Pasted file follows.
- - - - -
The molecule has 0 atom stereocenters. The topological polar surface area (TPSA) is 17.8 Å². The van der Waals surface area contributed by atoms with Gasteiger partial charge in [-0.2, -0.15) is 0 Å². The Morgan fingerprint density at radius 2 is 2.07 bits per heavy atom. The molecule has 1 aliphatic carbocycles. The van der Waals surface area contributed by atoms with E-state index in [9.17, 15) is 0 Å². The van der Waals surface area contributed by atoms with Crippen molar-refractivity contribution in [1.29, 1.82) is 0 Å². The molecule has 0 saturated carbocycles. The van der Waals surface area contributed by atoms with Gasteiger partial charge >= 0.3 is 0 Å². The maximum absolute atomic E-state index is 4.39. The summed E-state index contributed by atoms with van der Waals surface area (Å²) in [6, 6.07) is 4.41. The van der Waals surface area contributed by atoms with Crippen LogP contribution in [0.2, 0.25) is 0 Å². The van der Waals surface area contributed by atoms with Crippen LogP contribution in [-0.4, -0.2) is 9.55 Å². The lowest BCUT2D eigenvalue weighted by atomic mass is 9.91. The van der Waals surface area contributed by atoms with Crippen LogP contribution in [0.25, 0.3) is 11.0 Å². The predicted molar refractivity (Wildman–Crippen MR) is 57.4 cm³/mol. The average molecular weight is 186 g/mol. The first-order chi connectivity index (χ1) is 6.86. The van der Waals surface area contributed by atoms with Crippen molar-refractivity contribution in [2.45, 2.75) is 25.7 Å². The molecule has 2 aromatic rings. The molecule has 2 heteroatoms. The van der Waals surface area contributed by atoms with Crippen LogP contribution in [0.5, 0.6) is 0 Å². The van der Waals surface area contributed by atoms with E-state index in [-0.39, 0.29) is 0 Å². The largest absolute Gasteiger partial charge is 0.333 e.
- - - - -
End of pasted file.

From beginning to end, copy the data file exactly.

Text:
The molecule has 0 atom stereocenters. The topological polar surface area (TPSA) is 17.8 Å². The van der Waals surface area contributed by atoms with Gasteiger partial charge in [-0.2, -0.15) is 0 Å². The Morgan fingerprint density at radius 2 is 2.07 bits per heavy atom. The molecule has 1 aliphatic carbocycles. The van der Waals surface area contributed by atoms with E-state index in [9.17, 15) is 0 Å². The van der Waals surface area contributed by atoms with Crippen molar-refractivity contribution in [1.29, 1.82) is 0 Å². The molecule has 0 saturated carbocycles. The van der Waals surface area contributed by atoms with Gasteiger partial charge >= 0.3 is 0 Å². The maximum absolute atomic E-state index is 4.39. The summed E-state index contributed by atoms with van der Waals surface area (Å²) in [6, 6.07) is 4.41. The van der Waals surface area contributed by atoms with Crippen LogP contribution in [0.2, 0.25) is 0 Å². The van der Waals surface area contributed by atoms with Crippen LogP contribution in [-0.4, -0.2) is 9.55 Å². The lowest BCUT2D eigenvalue weighted by atomic mass is 9.91. The van der Waals surface area contributed by atoms with Crippen LogP contribution in [0.25, 0.3) is 11.0 Å². The predicted molar refractivity (Wildman–Crippen MR) is 57.4 cm³/mol. The average molecular weight is 186 g/mol. The first-order chi connectivity index (χ1) is 6.86. The van der Waals surface area contributed by atoms with Crippen molar-refractivity contribution in [2.45, 2.75) is 25.7 Å². The molecule has 2 aromatic rings. The molecule has 2 heteroatoms. The van der Waals surface area contributed by atoms with Crippen LogP contribution in [0.5, 0.6) is 0 Å². The van der Waals surface area contributed by atoms with E-state index in [-0.39, 0.29) is 0 Å². The largest absolute Gasteiger partial charge is 0.333 e.